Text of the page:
7. Borrowing $5k to complete a home reno project is not the end of the world. With your savings rate, this is just a minor blip on the radar. At most it would cost you a couple hundred bucks in interest. Relax, and just get it done!

    1. Thanks Robb. We hope not to borrow more than $5k. Even if we do, say $10k or $15k, and decide to borrow the entire amount we’ll be aggressive in paying it back, I know.

  8. I side with Michael James on this one. If it’s important and urgent do the reno with the home credit line. If it’s just important wait, save the money and delay gratification!

    Make sure its an acrylic surround if you go ahead.

    Btw, I’ll let you know sometime what I did for 5 years up until retirement.

    Good job on the mortgage and the TFSA’s.

    1. Well, the bathroom is not yet broken but it is worn, dated and wearing out. Might do an all-tile shower…

      Need to keep TFSAs intact. I consider this a retirement account.

  9. Nice work, Mark. Your TFSA contributions will keep looking better and better each year. The low cost of debt today makes it a bit easier to stomach, although you always prefer no leverage or acquisition of an income-producing asset if you have to take on some debt. However, it sounds like your bathroom improvements were essential and will be enjoyed often – nothing wrong with a step-up in daily morale. Good luck with your project.


    1. Thanks. I’d rather keep our TFSA assets intact and borrow a bit of money than steal from this account. The low cost of debt does make things easier to stomach but still not fun.

  10. Thinking about this update, I realized my opinion depends on information you haven’t provided. Home maintenance is important when it comes to things like fixing leaks and other repairs that are cheap now but could become expensive problems if ignored. However, updating drapes, new furniture, new countertops and other such home improvements are another category. IMO, these home improvements are not worth going into debt for. So, my thoughts on your situation depend on the nature of the home maintenance/repairs you are planning to borrow for.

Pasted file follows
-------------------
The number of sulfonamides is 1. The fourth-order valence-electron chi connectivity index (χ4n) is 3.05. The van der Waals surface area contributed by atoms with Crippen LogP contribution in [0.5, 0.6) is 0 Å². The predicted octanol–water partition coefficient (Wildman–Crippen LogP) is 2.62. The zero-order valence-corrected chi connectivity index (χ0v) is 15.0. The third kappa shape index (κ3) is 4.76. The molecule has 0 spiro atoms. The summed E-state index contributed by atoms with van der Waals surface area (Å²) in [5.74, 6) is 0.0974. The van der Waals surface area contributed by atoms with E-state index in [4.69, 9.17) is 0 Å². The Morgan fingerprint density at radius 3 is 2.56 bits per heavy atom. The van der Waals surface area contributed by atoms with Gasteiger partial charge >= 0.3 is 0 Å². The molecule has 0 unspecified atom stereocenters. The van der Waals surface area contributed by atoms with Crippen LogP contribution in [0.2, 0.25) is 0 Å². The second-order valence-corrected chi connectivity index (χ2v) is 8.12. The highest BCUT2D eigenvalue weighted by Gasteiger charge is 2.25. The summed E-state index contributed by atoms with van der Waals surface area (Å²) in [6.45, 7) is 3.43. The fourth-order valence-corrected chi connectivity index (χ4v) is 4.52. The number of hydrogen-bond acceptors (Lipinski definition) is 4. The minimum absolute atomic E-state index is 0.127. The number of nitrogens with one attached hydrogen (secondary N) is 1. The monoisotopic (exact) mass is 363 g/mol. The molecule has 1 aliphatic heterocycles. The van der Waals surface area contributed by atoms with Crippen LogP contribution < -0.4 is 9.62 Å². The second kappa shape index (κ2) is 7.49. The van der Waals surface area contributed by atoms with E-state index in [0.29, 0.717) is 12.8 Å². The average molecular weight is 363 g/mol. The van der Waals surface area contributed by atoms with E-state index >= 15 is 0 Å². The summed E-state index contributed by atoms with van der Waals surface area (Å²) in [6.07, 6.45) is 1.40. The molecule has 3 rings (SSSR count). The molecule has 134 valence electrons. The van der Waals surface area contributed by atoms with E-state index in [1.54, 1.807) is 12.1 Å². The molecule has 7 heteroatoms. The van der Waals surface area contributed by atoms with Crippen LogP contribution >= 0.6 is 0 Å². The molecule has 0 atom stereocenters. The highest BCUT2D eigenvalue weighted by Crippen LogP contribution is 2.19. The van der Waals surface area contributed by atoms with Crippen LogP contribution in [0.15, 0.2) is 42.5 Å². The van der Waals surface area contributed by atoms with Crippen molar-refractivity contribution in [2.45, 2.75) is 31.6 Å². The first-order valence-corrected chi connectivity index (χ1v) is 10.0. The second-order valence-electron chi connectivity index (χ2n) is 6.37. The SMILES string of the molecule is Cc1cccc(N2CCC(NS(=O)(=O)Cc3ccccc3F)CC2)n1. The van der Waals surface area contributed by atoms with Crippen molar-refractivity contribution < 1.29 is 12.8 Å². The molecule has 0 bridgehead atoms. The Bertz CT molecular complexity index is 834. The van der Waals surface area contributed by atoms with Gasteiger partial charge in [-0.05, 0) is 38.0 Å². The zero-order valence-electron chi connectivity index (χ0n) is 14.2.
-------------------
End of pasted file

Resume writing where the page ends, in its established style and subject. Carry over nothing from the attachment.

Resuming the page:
1. Well, our bathroom is probably “OK” for another year or so but we want to fix it/improve it this fall. The shower is starting to wear out (builder-basic fiberglass shower surround) and the sinks are old and becoming stained for our hard water due to our well. The builder-basic fixtures installed 15+ years ago are wearing out. So, while we could wait for another year or so to fix the bathroom we have decided this fall is the time. Borrowing rates remain low and we hope not to borrow very much.

  11. I don’t get it…
    Paying off your mortgage, AND using more credit?
    Isn’t the line of credit a much higher interest rate than your mortgage?
    Those Lump Sums should be going into home improvement, probably?

    1. We haven’t borrowed the money yet. Once we do borrow it, we’ll only borrow what is necessary and kill that credit first (before mortgage debt) since that debt will be higher than our mortgage. I suspect the fall update on our goals will state that – kill high interest debt first. We’ve always done that.

  12. Looks like good progress, Mark. Im sure the extra money going into mortgage will help you out over the long run. We are new homeowners (been here just over a year) and have been paying down faster than we need to. Also great to hear that you are maxing out your TFSAs…we are a little behind on that – hoping to catch up.